Why is Modi opposed to word INDIA, there’s no difference between INDIA and Bharat: Adhir Ranjan Chowdhury
New Delhi: Congress leader Adhir Ranjan Chowdhury, who has been suspended from Lok Sabha, Saturday said he had no intention to insult Prime Minister Narendra Modi and wondered why was he opposed to the word INDIA for the opposition bloc as it is the same as Bharat.
Addressing a press conference here, he said the Congress has been insisting that the prime minister speaks on Manipur violence and “since he was not speaking I said he is ‘nirav’ which means silent”.
“I didn’t have even the remotest objective to tarnish anyone in Parliament. If anything is termed unparliamentary, the Speaker has the right to delete or expunge it. If a few words were misconstrued as offensive, they could have followed the rule,” he told reporters a day after his suspension.
“Modi ji speaks on everything but Manipur. He is sitting ‘nirav’ which means silent. ‘Nirav’ means silent. My intention was not to insult PM Modi,” the Congress leader said.
The Congress MP from West Bengal’s Baharampur constituency asserted that he has always maintained that he did not use the word to hurt anyone but to express himself.
“PM Modi spoke for only three minutes on the issue (Manipur) while his whole speech (in Parliament) was over two hours long,” he said.
Chowdhury was suspended from Lok Sabha on Thursday for “repeated misconduct” pending an investigation by the privileges committee.
Asked why he did not apologise, the Congress leader retorted why should he apologise for someone’s vengeance or arrogance. He alleged that a former wrestler MP charged at him in a bid to assault him in the House.
Referring to the row over his using an incorrect word for President Droupadi Murmu last year, Chowdhury said, “I sought an apology from Rashtrapati ji immediately, as I committed a mistake by default.” “But I cannot afford to satiate somebody’s thirst for vengeance and retaliation when it is not my fault,” he asserted.
Chowdhury said, “Modi ji has given so many acronyms but today he feels INDIA is not a good word.” “He is such a powerful man, but why does he have a problem with the word INDIA? Now that he has brought Bharatiya, will he contest between INDIA and Bharat? Our Constitution says there is no difference between INDIA and Bharat, but they still want to create differences,” he said.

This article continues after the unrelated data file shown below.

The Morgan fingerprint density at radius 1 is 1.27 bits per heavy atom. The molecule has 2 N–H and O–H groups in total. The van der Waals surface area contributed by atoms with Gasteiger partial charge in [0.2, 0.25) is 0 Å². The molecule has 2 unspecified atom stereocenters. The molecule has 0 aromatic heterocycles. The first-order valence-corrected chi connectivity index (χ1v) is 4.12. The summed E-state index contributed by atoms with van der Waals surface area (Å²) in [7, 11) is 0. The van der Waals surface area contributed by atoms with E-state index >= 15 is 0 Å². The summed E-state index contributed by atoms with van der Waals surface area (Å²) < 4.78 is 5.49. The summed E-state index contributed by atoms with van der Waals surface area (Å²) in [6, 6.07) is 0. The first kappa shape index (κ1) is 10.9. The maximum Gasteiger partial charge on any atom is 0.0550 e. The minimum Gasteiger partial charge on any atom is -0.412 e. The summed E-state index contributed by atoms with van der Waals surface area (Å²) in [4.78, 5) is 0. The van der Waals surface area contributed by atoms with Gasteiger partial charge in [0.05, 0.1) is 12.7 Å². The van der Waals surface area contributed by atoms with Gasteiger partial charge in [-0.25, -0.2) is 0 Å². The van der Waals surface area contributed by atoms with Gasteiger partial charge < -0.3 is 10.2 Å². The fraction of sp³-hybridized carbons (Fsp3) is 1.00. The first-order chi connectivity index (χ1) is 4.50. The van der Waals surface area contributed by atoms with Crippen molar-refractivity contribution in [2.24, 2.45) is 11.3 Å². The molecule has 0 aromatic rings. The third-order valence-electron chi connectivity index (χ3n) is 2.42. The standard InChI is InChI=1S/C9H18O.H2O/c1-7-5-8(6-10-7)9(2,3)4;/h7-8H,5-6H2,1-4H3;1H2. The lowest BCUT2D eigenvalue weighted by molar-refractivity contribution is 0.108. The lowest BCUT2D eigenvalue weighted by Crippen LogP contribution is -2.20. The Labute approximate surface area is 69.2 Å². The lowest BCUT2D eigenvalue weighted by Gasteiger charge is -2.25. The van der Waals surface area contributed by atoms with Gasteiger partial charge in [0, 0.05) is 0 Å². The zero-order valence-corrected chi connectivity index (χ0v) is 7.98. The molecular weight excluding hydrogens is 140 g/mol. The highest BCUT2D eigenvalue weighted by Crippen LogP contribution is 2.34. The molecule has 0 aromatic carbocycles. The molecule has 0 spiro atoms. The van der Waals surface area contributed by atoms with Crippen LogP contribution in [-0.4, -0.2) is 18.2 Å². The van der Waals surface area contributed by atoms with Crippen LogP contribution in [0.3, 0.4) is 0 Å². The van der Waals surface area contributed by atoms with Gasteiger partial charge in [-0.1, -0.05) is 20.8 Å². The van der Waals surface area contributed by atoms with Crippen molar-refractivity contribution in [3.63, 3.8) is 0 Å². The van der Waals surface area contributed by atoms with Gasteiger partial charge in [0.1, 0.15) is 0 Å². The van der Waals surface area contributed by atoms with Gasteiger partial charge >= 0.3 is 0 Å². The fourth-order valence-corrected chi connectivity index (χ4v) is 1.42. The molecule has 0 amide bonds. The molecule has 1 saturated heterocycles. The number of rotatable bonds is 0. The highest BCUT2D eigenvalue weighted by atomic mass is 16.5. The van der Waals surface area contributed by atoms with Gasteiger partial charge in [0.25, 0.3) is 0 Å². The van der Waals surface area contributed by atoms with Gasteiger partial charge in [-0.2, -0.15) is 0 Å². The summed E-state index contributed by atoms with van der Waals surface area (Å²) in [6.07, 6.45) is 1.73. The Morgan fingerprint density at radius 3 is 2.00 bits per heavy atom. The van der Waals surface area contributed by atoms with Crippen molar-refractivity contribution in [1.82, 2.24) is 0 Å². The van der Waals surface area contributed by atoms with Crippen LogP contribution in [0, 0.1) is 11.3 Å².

Asked about the violence during panchayat polls in West Bengal, he accused the BJP of misguiding people to remain in power.
The prime minister will talk about West Bengal, Rajasthan or Chhattisgarh, but he will not speak about violence in Uttar Pradesh, Madhya Pradesh or Haryana’s Nuh, the Congress leader said.
“They raise issues selectively. But Manipur cannot be compared with any other state … Manipur is a humanitarian disaster,” he said.
“Had incidents in Manipur affected the country, the government would have made more efforts to resolve it,” he alleged.
Chowdhury also referred to Home Minister Amit Shah’s remarks in the House that the Centre has deployed security forces in the buffer zone in Manipur.
“He himself admits in the House that the situation in Manipur has worsened,” the Congress leader said, adding, “But he does not say that around 5,000 modern weapons were looted in Manipur.” Asked why the opposition did not participate in discussions on the various bills, Chowdhury said the tradition in House is that until the debate on the no-confidence motion is over, no other issue is to be discussed.
“But the Modi government passed one bill after another, flouting all traditional norms. During this, the opposition could not get a chance to present its views on any bill,” he said.
In 1978, a no-confidence motion was brought in the House and the discussion on the motion started the same day, Chowdhury said, adding the result was that the House ran smoothly.
“Since PM Modi talks on matters ranging from the moon to cheetah, the opposition felt that he would speak on Manipur too, but that did not happen.
“The opposition kept pleading in the House that the situation in Manipur is becoming serious and the prime minister should speak in the House. He kept avoiding us and we brought the no-confidence motion as the last option. Because of that the prime minister came and spoke in the House,” he said.